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I want test the variable sign. In other words, I want know answer to the whether a variable is positive or negative. How can I write following if-then-else conditions in assembly language ?

  if X > 0 
      goto A
  else 
      goto B

I am using PİC16f87x

To do my question to be more general, if you know can you give answer to below questions?

i.)

    if X > Y 
        goto A
    else 
        goto B

ii.)

    if X >= Y 
        goto A
    else 
        goto B

iii.)

    if X != Y 
        goto A
    else 
        goto B
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  • 2
    \$\begingroup\$ I remember the z80 assembler code, but you achieve the comparison with subtraction and checking the carry and zero bit \$\endgroup\$ – clabacchio Mar 29 '12 at 13:17
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I'm not acquainted with the PIC microcontroller, so I'll give a more general answer. (edit: PIC-specific answer added at the bottom of this post)

Especially smaller microcontrollers, like 8-bit and their derivatives, are limited in what they can do in a single instruction. An instruction may contain the target address for a jump, but not two of them, so then-else is out. You only have the if-then part, but that's enough. There are two approaches. Some controllers let you jump to a given address if a condition is met, others only let you skip the next instruction. In the former case your code will look as follows:

              if-test-succeeds goto test-success
test-failed   first instruction of `else` block
              ...
              goto continue
test-success  first instruction of `then` block
              ...
continue      first instruction after if-then-else

If you can only skip the next instruction you'll write something like

              if-test-succeeds skip next instruction
              goto test-failed
test-success  first instruction of `then` block
              ...
              goto continue
test-failed   first instruction of `else` block
              ...
continue      first instruction after if-then-else  

The test itself has also limited possibilities. Like you can't pass two numbers to compare them. What you do is load the accumulator with the first number and in the next instruction subtract the second number. This will cause condition codes like the zero and carry flags to be set/cleared. Conditional instructions will test for those flags. So if you want to write if A = B then do-equal else do-not-equal this would become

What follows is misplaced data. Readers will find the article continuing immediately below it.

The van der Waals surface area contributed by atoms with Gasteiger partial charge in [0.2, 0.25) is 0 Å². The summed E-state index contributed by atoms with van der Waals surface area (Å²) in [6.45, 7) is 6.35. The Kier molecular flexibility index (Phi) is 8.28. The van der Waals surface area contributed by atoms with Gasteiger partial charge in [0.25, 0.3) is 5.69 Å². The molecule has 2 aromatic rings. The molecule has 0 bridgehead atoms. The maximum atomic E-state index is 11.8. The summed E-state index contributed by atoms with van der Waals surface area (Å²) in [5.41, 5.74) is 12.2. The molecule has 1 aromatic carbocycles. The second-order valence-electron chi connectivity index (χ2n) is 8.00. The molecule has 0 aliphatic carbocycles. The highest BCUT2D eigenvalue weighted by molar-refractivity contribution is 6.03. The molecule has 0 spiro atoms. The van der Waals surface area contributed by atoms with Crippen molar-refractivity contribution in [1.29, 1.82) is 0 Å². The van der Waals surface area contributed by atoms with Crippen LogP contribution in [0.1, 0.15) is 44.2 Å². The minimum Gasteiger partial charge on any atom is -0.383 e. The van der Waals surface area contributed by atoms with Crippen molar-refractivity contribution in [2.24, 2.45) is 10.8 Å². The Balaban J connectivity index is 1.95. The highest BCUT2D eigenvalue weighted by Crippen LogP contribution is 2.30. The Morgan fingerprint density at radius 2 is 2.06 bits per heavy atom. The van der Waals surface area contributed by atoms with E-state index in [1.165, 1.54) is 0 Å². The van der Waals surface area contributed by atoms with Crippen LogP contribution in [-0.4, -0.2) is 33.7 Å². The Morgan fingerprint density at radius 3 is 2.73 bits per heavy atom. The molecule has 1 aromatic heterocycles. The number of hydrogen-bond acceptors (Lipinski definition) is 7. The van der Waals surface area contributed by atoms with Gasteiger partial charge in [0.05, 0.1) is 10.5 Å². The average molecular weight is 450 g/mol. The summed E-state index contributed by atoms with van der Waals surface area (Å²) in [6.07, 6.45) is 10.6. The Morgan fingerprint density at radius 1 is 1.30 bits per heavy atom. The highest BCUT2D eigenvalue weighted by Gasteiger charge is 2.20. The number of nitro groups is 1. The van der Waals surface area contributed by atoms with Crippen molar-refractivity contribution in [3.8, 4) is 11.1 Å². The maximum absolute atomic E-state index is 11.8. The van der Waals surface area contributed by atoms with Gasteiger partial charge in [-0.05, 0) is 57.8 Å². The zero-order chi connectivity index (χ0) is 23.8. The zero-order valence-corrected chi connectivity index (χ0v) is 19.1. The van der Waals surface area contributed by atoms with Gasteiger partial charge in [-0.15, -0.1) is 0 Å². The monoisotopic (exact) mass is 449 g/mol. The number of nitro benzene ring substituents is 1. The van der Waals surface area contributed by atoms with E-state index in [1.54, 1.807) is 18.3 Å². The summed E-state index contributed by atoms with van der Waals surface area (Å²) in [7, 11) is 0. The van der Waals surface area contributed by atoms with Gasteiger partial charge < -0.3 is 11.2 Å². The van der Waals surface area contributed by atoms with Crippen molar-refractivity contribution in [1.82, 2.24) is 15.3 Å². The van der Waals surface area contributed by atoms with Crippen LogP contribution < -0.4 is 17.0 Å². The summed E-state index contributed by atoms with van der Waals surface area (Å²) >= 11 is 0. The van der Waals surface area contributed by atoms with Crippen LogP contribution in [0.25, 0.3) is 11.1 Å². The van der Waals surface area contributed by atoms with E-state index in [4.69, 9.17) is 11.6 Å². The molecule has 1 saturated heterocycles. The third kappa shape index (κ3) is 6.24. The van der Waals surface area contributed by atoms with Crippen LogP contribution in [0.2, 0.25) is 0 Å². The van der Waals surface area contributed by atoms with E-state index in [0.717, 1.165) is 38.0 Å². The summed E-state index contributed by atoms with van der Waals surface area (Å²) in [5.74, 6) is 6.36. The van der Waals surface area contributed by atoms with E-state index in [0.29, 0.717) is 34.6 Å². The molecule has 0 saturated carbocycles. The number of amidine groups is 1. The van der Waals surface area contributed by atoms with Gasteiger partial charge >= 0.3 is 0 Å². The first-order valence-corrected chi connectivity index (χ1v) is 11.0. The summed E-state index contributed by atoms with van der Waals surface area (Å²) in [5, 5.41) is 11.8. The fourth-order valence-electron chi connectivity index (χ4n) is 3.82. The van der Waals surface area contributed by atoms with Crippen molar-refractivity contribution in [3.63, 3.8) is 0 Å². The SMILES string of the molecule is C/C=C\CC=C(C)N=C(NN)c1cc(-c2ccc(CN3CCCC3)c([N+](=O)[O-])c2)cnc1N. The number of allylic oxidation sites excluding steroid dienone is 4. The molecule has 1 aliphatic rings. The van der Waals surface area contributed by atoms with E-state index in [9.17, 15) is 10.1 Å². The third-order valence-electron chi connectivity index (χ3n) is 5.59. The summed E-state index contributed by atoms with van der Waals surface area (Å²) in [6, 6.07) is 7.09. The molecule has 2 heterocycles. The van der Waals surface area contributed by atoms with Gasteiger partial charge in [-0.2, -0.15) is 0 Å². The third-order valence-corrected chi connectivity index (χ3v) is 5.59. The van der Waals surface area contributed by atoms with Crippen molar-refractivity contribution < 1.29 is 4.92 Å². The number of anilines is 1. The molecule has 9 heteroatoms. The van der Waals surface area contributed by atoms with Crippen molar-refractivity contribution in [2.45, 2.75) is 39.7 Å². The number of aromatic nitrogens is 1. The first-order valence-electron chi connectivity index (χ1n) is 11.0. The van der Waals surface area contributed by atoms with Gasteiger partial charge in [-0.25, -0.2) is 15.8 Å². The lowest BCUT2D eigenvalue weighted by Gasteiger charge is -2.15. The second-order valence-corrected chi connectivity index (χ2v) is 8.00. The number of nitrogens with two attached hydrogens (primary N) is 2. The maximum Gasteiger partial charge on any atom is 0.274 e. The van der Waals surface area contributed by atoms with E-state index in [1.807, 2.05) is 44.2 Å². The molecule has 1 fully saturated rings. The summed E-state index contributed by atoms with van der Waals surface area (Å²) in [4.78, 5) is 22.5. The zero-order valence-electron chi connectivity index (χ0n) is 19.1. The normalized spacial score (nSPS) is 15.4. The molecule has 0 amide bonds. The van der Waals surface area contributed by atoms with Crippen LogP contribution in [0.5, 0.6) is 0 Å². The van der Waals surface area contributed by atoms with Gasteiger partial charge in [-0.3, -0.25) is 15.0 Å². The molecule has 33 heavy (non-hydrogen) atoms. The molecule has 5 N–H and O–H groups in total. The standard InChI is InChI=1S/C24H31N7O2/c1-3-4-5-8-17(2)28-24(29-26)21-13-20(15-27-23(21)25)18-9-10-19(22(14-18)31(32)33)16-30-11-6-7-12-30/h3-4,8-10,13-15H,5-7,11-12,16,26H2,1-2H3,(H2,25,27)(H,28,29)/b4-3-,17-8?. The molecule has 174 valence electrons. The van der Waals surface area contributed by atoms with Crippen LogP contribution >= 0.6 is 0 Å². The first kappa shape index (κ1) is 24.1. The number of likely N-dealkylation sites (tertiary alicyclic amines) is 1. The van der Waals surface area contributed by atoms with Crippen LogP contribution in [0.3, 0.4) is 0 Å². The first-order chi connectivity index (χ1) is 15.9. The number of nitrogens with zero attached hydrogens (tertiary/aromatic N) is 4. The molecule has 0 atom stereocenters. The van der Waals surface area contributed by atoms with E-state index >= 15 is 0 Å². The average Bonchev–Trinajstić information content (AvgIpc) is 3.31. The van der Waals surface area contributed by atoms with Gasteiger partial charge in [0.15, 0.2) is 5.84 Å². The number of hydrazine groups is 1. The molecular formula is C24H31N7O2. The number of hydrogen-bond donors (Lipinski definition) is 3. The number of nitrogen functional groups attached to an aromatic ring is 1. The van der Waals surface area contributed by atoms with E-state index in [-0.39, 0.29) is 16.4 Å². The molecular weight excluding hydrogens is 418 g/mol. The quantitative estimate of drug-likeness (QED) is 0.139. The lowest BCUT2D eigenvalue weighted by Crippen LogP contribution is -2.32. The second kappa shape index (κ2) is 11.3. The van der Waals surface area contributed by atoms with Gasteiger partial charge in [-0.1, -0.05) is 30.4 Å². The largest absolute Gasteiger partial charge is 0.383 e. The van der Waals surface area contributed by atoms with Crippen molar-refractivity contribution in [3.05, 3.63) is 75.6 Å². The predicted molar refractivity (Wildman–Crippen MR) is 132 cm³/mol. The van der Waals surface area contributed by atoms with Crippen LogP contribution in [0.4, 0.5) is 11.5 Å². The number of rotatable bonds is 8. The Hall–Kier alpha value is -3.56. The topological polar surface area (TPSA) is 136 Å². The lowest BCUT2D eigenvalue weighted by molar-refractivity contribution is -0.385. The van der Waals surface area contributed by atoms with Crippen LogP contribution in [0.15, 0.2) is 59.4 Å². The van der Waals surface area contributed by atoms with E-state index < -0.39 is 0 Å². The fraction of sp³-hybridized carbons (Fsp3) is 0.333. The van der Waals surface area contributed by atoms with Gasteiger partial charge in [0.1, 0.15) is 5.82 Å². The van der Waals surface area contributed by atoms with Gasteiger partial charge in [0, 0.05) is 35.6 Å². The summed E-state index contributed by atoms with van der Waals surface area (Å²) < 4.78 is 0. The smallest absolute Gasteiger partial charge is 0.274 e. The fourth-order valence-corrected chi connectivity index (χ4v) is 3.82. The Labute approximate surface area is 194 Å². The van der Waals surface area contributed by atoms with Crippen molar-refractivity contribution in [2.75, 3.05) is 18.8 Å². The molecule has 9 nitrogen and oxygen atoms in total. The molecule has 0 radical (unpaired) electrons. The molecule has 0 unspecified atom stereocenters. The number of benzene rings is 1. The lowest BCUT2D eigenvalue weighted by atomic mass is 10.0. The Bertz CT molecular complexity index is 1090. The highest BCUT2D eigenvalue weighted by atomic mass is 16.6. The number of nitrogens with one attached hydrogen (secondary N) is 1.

load accumulator with A
              subtract B from accumulator
              if zero-flag set goto do-equal
do-not-equal  first instruction of `else` block
              ...
              goto continue
do-equal      first instruction of `then` block
              ...
continue      first instruction after if-then-else

Important: the instruction set manual will tell you which condition codes will be affected by a given instruction. For instance, in the Z80 the ld instruction (for "load accumulator") will not change any flags. So here loading the accumulator is not sufficient to determine if the data is zero.


edit
OK, so I did some research and I found the following:
The PIC has only 2 conditional jump instructions, BTFSS and BTFSC.

BTFSS: Bit Test F, Skip if Set
Syntax: BTFSS f,b
where f is a register [0..127]
and b is the bit in that register to be tested [0..7]
Description: If bit in register is 0 the next instruction is executed. If the bit is 1 the next instruction is discarded and a NOP is executed instead.

BTFSC: Bit Test F, Skip if Clear
Syntax: BTFSC f,b
where f is a register [0..127]
and b is the bit in that register to be tested [0..7]
Description: If bit in register is 1 the next instruction is executed. If the bit is 0 the next instruction is discarded and a NOP is executed instead.

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To test if an integer is negative, you only need to test the top bit. If the top bit is 1, then it's negative.

Now, for an 8-bit integer on an 8-bit clabacchio mentioned, you can use a subtraction to do the test. However, as a general rule, this is not optimal:

  1. PICs have the useful btfsc and btfss instructions, which you can use to directly test the top bit, as rokjarc mentioned. This can even be used to test 16 and 32 bit integers (and even floats!)

This is worth noting, even in C, because I have seen the Microchip C compilers produce stupid code. When testing if a 16-bit integer is greater than zero, they will literally produce the assembly to subtract the integer from zero, and check the flags, rather than simply using the btfss.

So, whenever I'm writing PIC C, I always check the assembly output to see if it looks sensible. And then, usually, write macros to perform the operations. (BTW, I haven't actually checked these macros, they're just off the top of my head).

#define IF_NEGATIVE_16_BIT(x) if (*((int8*)((&x)+1)) & 0x80)
#define IF_NEGATIVE_32_BIT(x) if (*((int8*)((&x)+3)) & 0x80)
  1. Other microcontrollers have the AND instruction. Just AND the top byte of the integer with 0x80. If the zero flag gets set, then the integer was not negative.
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To do integer comparisons and most anything else in assembly language, you have to understand how the numbers are represented.